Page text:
The script is crazy. Absolutely zany. Akin to "Being John Malkovich" really. Fortunately, this well gives opportunity for Nic Cage, Meryl Streep, and Chris Cooper to really be free with their art.

Cage has a difficult role, portraying two very different identical twin brothers. Cage is at the emotional core of the film. If his performance doesn't resonate, the film doesn't work. I thought Cage was excellent. And that the script really gives him some wonderful, challenging material to work with. His first scene with Tilda Swinton (looking gorgeous!) is excellent.

Meryl Streep...well, what can be said. She's fantastic. She exudes a tiredness and connectedness and hopelessness and sadness, evolving the character brilliantly over the course of the film.

Similarly, Chris Cooper brings a humanity to the role of the Orchad Thief, really grounding the narrative and making it all believable. Again, he's given a brilliant opening scene and he works wonders with it. Throughout, he is believably arrogant, lonely, vulnerable, and just plain real. Cooper's performance is as rich as any other I've seen this year; truly, truly sublime.

"Adaptation" is certainly not for everyone. If you're looking for something starkly different and simmering with originality, give this film a try, though. Amidst some cloying self-referential clap-trap, there are actually some really freshing film moments.

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67 out of 113 people found the following review useful:

For me, it's uniqueness was both it's making and it's undoing

Author: bob the moo from United Kingdom
5 October 2003

Following his success as screenwriter for 'Being John Malcovich', Charlie Kaufman is given the job of adapting Susan Orlean's book 'The Orchid Thief' which she expanded from a piece in The New Yorker that she wrote on the obsessive orchid hunter John Laroche. While Charlie struggles to adapt the book into a workable film, his twin brother, Donald, writes a successful script around serial killers. The more Charlie struggles to get a story from the book the more the stories and his life start to intertwine.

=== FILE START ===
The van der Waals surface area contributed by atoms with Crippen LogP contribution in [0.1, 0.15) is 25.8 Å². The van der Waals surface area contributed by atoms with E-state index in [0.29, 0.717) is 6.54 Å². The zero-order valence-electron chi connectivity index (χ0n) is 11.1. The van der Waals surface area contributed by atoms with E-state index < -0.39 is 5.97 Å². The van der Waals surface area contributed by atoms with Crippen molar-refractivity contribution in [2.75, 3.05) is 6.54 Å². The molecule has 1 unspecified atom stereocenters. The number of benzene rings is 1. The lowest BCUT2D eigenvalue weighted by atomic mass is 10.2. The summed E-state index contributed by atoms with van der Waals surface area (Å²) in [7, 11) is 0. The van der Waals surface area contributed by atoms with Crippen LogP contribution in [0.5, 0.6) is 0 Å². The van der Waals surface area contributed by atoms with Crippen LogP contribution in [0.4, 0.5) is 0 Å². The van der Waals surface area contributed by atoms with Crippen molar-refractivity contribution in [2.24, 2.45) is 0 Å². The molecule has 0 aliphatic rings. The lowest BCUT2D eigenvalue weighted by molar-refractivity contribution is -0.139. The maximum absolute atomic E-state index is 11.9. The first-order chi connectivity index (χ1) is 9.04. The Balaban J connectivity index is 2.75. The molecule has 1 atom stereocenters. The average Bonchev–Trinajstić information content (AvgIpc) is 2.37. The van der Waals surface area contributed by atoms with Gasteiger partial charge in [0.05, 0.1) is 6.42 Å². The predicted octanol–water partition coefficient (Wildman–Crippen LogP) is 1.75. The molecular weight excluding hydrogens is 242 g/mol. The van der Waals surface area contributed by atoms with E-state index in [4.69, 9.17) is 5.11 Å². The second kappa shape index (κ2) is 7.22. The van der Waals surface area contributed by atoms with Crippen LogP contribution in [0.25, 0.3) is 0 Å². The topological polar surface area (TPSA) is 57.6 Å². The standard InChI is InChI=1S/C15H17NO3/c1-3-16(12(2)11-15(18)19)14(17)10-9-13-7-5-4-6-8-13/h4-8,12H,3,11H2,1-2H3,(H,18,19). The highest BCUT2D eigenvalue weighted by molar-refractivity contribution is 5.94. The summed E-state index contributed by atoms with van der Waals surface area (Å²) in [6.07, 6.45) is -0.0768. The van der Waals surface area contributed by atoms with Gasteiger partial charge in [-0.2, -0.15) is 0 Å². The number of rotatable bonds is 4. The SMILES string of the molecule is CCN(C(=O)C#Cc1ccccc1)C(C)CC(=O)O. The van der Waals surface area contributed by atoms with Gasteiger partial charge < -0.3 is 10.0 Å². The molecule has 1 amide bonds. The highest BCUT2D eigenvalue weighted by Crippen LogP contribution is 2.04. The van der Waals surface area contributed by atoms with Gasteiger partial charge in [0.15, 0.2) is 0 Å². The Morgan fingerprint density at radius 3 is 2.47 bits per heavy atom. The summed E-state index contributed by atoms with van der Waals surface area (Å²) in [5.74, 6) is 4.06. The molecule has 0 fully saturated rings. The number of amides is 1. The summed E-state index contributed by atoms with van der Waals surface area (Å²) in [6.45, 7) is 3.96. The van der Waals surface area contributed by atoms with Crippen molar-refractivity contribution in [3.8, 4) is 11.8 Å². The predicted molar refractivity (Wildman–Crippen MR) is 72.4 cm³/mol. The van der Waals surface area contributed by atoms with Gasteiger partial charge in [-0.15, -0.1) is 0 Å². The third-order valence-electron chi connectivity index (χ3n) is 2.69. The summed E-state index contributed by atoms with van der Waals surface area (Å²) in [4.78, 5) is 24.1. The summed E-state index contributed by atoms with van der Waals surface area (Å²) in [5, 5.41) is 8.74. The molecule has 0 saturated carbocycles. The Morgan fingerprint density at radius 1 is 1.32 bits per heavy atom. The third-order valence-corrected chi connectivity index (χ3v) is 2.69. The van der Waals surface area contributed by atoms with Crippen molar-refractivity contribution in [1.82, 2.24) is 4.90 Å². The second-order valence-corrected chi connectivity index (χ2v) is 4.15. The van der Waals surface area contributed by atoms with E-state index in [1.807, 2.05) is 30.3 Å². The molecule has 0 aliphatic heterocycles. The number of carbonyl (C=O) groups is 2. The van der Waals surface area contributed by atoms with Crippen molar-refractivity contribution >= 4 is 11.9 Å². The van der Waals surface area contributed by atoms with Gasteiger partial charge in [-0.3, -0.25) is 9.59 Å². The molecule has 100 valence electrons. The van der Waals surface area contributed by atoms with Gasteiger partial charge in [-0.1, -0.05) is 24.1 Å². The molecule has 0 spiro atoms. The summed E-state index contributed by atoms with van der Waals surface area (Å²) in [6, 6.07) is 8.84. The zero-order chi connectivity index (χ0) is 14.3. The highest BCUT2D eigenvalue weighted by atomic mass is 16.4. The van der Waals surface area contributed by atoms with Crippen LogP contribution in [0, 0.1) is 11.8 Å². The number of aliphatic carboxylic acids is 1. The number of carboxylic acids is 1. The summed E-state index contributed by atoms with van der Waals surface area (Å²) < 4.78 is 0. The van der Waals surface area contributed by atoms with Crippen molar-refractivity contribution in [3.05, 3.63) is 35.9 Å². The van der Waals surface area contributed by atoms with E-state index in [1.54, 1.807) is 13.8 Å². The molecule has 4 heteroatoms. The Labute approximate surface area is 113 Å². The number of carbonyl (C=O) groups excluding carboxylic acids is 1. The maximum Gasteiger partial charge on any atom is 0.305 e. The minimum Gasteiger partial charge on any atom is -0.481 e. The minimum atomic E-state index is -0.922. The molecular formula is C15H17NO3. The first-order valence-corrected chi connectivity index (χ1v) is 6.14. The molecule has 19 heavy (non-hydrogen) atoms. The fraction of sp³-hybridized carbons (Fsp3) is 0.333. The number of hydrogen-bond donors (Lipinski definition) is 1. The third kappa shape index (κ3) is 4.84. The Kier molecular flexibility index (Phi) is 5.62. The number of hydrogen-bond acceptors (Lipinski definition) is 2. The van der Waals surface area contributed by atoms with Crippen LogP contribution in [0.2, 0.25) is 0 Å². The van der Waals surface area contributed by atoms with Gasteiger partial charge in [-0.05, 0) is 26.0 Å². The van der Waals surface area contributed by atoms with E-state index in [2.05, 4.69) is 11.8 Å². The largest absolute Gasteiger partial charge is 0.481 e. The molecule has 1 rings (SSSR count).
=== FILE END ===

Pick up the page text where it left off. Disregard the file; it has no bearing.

I wanted to see this film because I had enjoyed BJM and was interested to see what Jonze did next. I came to it with a vague knowledge of the plot but nowhere near enough o have expectations. For the majority of the film, the different style and presentation kept me deeply interested. The way the different stories occurred in different times and places worked a lot better than I would have expected it to. The plot gets increasingly difficult to follow and you'll get as much as you want from it. For those just looking for a simple story then you'll have a nice neat resolution, if you want more then more is there for you as you try to work out what part of the film is real and what part isn't.

I came away with mixed feelings. I felt that the ending was not as clever as it thought it was and didn't give a good ending for those who weren't happy to accept things at face value. I didn't feel let down I just felt that the last section of the film stepped down a gear rather than up. I know that this is the point that Jonze was making perhaps, by allowing Donald's derided ending come to live and be the replacement for Charlie's original aim. But it didn't totally do it for me. Up till this section I was hooked and felt that the various stories all worked to form a mix of drama and comedy. However the end does a disservice to it's characters.

Cage shows that the recent cr*p he has been in doesn't mean he can't act (just that he doesn't). He really brings his two characters to life and plays them so well that it is easy to forget that it is the same person in both roles. Cooper is wonderful and deserved his Oscar for support. Streep, as much as I dislike her, was very good and brought that difficult character out – although I did feel she was the one most betrayed by the film's end.

Overall this was an interesting film that worked in most areas. It's difference and it's inventiveness were such that I wanted to keep watching. However I, and I know others will disagree, felt that this uniqueness was not well served by the end of the film. I understand that it was not meant to exist in the same way as the majority of the film but I still felt that the ending didn't meet the standard set by the rest of the film.